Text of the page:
20 years ago this weekend marks the anniversary of Armageddon 2000 which saw the first and, to date, only six-man Hell In A Cell Match between the Attitude Era’s biggest names. Come with us on a trip down memory lane to relive one of the hottest events in WWE history.
2000 is often regarded as the apex of WWE’s creativity. Chris Kreski had big shoes to fill replacing Vince Russo, but he did an amazing job and brought a soap opera vibe to the product that delivered huge success. Sadly, he was no longer head writer when Armageddon rolled around as he lost his job to Stephanie McMahon. The rest, as they say, is history…
Anyway, onto the PPV which was hosted by Jim Ross and Jerry Lawler, aka the greatest announce team of all time. The first thing we see is a backstage skit involving Vince McMahon, Gerald Brisco and the late, great Pat Patterson. Odd to kick off a pay-per-view with this sort of thing but it was the Attitude Era after all. Expect the unexpected. Vince was furious that six of his top stars were putting their careers on the line in such a barbaric main event, and planned on making sure it didn’t happen. A nice little hook to keep people wondering what plan McMahon would come up, and ultimately fail with.
The opening contest saw Dean Malenko, Perry Saturn and Latino Heat himself Eddie Guerrero defeating The Hardy Boyz & Lita in six-person action. Man on woman action, this was definitely the Attitude Era. This was around the time where Malenko was playing a James Bond lothario type who had a thing for Lita. Talk about being miscast. The bout was fast-paced, with Malenko winning it for his side after brutally attacking Lita. Too rushed to be enjoyable, but nonetheless solid. The Hardys and Lita, in particular, were so over here.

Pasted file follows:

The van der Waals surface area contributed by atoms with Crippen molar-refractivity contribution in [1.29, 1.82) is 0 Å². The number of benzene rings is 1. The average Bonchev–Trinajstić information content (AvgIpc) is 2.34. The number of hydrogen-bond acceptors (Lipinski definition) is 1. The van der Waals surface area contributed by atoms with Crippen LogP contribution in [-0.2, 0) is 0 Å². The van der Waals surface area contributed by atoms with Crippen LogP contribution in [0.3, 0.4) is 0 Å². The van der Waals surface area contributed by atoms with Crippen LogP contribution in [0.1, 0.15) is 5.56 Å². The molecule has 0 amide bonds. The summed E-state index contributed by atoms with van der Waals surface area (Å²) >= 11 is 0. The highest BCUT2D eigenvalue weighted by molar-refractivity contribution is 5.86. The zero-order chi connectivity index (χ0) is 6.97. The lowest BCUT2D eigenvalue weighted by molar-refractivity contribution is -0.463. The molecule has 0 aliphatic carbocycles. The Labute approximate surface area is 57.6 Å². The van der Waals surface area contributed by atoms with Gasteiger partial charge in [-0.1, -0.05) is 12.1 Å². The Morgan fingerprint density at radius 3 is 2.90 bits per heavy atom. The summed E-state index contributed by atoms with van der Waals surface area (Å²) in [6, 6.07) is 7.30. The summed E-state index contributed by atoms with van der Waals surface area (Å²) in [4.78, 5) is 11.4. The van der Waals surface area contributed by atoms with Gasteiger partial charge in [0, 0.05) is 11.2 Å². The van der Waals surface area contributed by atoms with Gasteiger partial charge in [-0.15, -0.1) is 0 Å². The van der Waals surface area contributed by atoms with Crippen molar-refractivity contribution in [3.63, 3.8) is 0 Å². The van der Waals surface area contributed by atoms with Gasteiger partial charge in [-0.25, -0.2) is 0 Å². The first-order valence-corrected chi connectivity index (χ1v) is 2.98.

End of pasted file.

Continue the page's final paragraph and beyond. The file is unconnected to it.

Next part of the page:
Backstage, Kurt Angle was preparing to defend his WWE Championship inside the Cell, and claimed not to be worried at all. More comedy gold from the Hall Of Famer. Next, we see William Regal successfully defend the European Championship against Hardcore Holly in a throwaway contest. The crowd were dead for this one. Would’ve been more at home on Heat.
Rikishi, fresh off a mini-feud with Stone Cold Steve Austin after being revealed as the guy who ran him over (I did it for The Rock), had an interview backstage, claiming there are no alliances inside the Cell despite his friendship with Triple H. Rikishi looked so uncomfortable as a heel. He was one of the most over babyfaces in the business when WWE decided to turn him. His career never really recovered from it.
Val Venis defeated Chyna with a little help from Women’s Champion Ivory in a dreadful encounter. As important as Chyna was for women in wrestling, she wasn’t actually very good between the ropes, and Venis was arguably worse. Very skippable content. Chyna continued feuding with the RCT (remember those??) until WrestleMania where she finally dethroned Ivory. Sadly, Chyna was gone from the Federation in June for an array of reasons.
Stephanie McMahon was seen to be concerned for the safety of Triple H. We were only a year into the McMahon-Helmsley era at this point so it was still pretty entertaining. Not so much twenty years later. The Undertaker cutting a lengthy taped promo inside the Hell In A Cell structure is riveting viewing. This man is so underrated on the stick. Following that, Vince McMahon and The Stooges strutted down to the ring to urge the fans in attendance to protest against the main event from taking place. Obviously, that fell on deaf ears. Odd timing with this one considering we just had a long Undertaker promo, but McMahon getting animated is always good viewing.
The next contest saw Chris Jericho topple Kane in a boring Last Man Standing Match. These two had zero chemistry, not helped by their rivalry starting over a cup of freaking coffee. That may have actually been one of Stephanie’s first acts as head of creative. Jericho has always been very hit and miss. Sometimes he can look like genuinely the best in the world, other times he doesn’t even look like he belongs at the elite level. This encounter featured the latter. As far as Kane goes, awesome character but a lousy in-ring worker. Can’t recall one good single bout he’s ever had. This one ended with Jericho withstanding way too much punishment to keep Kane down by tipping several barrels on top of him. Disappointing from both men.